The team also put special emphasis on scale, keeping in mind that locating the most interesting design elements up high might not engage their littlest visitors as much. Pearsall calls these intentional details “breadcrumbs” and hopes to use them in future interactive programs designed to make the health care experience more approachable for children. “We’ve discussed having a selfie passport so kids can wander around and take selfies at different stops and fill out their passports—all to engage their curiosity and prove the hospital isn’t necessarily a miserable place.”

Using Healthy Materials


The new Texas Children’s Hospital is being designed with a calming neutral palette and splashes of color. Rendering courtesy of Texas Children’s Hospital

Beyond the look and feel of the new campus, the inner workings will focus not only on meeting the two-star rating from the AEGB program, which guides companies to design, build, and sustain healthy facilities for Austin communities, but also add an educational component that could impact generations.

From simple materials choices like using low-VOC paints to larger decisions like installing cooling towers that will collect condensate water into a pond for site irrigation, every component of the new campus’ green footprint will be a potential learning experience for visitors. Even access drives on the campus have been carefully designed to be pervious, allowing water to flow through and replenish the local water supply—a critical need in the arid landscape of central Texas. “We can teach visitors about the life cycle of that water, the need for conservation, while at the same time getting them interested in some cool engineering.”


The new cafeteria will be cavern-themed with an acoustical wood ceiling, designed to draw visitors both indoors and out for dining. The team also has a plan for the menu to be educational. Rendering courtesy of Texas Children’s Hospital

One often-overlooked opportunity to educate and reduce a facility’s environmental impact is in its use of food. The cafeteria itself will be cavern-themed with an acoustical wood ceiling, designed to be a fun, educational space that draws visitors both indoors and out for their dining experience. Pearsall and her team also have a plan for the menu. “Part of our food service program will be to engage local farmers in our supply chain. All of that will be part of the educational process as well … We want to celebrate our two-star rating but also really share knowledge with the community for future generations.”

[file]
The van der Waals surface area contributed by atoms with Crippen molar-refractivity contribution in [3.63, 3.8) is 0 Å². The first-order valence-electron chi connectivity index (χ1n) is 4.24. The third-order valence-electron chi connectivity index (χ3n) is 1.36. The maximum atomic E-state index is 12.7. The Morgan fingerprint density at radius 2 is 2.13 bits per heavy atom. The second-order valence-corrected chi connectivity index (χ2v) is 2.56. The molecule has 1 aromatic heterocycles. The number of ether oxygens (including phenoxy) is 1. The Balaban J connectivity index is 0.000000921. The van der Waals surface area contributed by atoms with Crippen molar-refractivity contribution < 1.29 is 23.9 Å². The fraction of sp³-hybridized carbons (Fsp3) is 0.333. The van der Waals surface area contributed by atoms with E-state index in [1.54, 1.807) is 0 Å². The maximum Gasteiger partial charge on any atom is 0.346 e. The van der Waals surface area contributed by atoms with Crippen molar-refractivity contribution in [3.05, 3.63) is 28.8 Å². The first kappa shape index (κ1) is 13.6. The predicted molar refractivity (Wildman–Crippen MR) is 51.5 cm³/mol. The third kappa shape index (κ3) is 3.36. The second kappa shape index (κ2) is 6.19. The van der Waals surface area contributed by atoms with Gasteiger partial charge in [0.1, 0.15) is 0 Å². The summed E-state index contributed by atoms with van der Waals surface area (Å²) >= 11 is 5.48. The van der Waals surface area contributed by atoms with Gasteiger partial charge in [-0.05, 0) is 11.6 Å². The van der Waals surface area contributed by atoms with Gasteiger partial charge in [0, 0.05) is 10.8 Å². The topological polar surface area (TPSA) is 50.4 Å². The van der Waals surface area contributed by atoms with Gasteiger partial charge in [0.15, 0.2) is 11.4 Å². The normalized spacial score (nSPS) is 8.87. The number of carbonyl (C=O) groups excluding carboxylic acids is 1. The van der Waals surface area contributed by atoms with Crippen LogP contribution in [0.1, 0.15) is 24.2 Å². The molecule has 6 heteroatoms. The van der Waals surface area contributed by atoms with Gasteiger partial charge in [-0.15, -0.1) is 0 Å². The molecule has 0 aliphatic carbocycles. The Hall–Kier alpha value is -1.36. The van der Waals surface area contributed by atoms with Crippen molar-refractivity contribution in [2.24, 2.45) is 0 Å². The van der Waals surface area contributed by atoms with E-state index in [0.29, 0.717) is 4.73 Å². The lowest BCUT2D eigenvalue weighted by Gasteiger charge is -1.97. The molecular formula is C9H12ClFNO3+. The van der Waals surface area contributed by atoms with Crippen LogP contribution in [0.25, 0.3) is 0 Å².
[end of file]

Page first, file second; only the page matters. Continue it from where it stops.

Rendering courtesy of Texas Children’s Hospital

In fact, one of the early challenges the team faced in planning for such a large campus was keeping in mind the need for future expansions and regulations. The site includes an existing wetland area and is located over the Edwards Aquifer, one of the most prolific artesian aquifers in the world. Austin also requires that new structures be solar ready. Preserving as many of the trees as possible on the 24-acre site was yet another concern. Although these issues were all addressed in the current plan, Pearsall and her team wanted to make sure future changes didn’t set them back. The best green designs, after all, are future facing.

For this the team developed a comprehensive master plan, considering things like solar footprint, sun angles, parking, connectivity, water, and energy needs—all to preserve and even improve upon the successes of their designs in the coming decades. “So when I’m no longer there and other generations come to make changes, they know how and why, where and when to put the next building and so on,” Pearsall says.

The year 2024 might be a long way off yet, and there’s still much to do, but Pearsall is already looking forward to seeing the smiling faces of patients and families as they enter campus for the first time. “I love seeing the brightness of their eyes, the excitement. That’s the best reward I get. It really is.”